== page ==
Roseann Hanson comments on my previous post, "We haven't been members of the BINGOs (Big International NGOs) for years. Though we still get the mailings with the sandhill crane on them . . . which go right to the bin."
Driving to town this afternoon (hardware store--plumbing emergency), I was thinking that maybe my last post was too hard on the Sierra Clubs, etc. They do good work. But the one thing about them is that they don't "get" wildlife issues, unless said wildlife can be linked to a "landform" issue.
I had the same battles back when I occasionally wrote for High Country News in the late 1980s. Then-editor Betsy Marston loved Old West/New West stories, etc., but her eyes always seemed to glaze over when I proposed a wildlife story unless it involved the Endangered Species Act and politicians.
I'm thinking of one that I wanted to do on the wildlife refuge at Great Salt Lake--the areas described in Terry Tempest Williams' book Refuge--only a few years after the flooding that Williams writes about. By 1990, the high waters were receding and the birds were coming back. It was published, but in a fairly short version.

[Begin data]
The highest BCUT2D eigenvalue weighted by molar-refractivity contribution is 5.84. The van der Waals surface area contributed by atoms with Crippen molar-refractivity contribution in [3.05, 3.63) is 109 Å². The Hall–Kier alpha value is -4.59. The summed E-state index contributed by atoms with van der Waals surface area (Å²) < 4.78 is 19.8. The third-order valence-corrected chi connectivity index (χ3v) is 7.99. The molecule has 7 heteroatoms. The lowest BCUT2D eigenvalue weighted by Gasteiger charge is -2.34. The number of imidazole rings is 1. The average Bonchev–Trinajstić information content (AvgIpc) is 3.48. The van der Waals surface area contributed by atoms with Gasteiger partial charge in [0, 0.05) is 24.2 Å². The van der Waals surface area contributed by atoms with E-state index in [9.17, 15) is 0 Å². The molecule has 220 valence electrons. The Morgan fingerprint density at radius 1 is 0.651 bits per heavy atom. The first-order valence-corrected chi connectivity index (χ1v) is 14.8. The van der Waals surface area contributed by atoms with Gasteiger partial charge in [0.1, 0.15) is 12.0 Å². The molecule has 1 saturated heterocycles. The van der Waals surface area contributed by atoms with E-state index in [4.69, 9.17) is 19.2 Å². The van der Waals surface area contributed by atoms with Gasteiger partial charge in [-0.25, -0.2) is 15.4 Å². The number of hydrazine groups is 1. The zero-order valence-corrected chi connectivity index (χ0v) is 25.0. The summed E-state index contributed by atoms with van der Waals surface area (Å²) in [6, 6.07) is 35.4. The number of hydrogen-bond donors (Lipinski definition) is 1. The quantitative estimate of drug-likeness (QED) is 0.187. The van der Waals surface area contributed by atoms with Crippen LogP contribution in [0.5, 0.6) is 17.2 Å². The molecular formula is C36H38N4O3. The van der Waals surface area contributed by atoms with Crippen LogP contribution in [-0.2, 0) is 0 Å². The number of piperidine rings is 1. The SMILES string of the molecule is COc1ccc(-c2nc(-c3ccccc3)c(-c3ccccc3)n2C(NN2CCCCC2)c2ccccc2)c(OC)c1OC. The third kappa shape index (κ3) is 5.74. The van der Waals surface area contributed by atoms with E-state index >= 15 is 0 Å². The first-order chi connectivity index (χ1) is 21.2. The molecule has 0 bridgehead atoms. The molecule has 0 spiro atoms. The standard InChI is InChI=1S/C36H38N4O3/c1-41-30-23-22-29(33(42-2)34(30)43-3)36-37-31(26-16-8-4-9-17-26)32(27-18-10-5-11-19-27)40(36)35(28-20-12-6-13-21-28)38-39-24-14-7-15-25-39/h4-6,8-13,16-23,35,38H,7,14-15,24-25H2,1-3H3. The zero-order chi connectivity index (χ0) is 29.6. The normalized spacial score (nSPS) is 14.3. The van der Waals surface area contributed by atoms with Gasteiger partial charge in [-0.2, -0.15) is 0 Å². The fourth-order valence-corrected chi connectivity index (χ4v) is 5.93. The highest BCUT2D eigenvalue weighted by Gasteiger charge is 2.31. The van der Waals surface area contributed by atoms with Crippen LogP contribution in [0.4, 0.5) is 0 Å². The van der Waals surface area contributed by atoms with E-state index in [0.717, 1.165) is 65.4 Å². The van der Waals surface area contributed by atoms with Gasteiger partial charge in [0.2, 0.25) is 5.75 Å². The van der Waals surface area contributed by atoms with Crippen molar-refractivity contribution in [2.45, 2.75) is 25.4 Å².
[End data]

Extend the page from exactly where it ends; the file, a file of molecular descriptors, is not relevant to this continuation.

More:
Another formative experience occurred in the 1980s when I was on the program committee of the Pike's Peak Group of the Sierra Club.
In my youthful naivete, I thought, "These people are outdoors a lot. We could educate them about poaching and how to spot and report poachers." So I arranged for a speaker from the Colorado Division of Wildlife.
BIg mistake. Blank looks from the audience. The DOW guy was just suffering at the podium.
I began to realize that for my fellow Sierra Clubbers, the mountains were scenic and uplifting and a great place for recreation, but they were not plugged into critters. They didn't know which person with a gun was a legitimate hunter and which was a poacher, and they didn't care to know, since the whole topic made them uncomfortable. (On a national level, the Sierra Club remains fairly neutral on hunting.)
M. contributes to the Natural Resources Defense Council, which does good work, but I saw something indicative in their latest "Nature's Voice" newsletter. It was an article about the "fight for Spirit Bear's rainforest home." What's really going on is a tussle with the provincial government in British Columbia over sustainable logging and old-growth protection. But it's headlined as being about the "Spirit Bear," an unusual white-colored black bear that supposedly lives only there. Talk about your "charismatic megafauna."
It's a land-use issue, and a legitimate one, but they drag in this unusual bear to put a face on that, not because they really have any relationship with bears.
Again, in NRDC's defense, I support their effort to protect whales and dolphins from powerful sonar blasts. When it comes to marine mammals, the hunters, alas, are not the conservationists in most situations.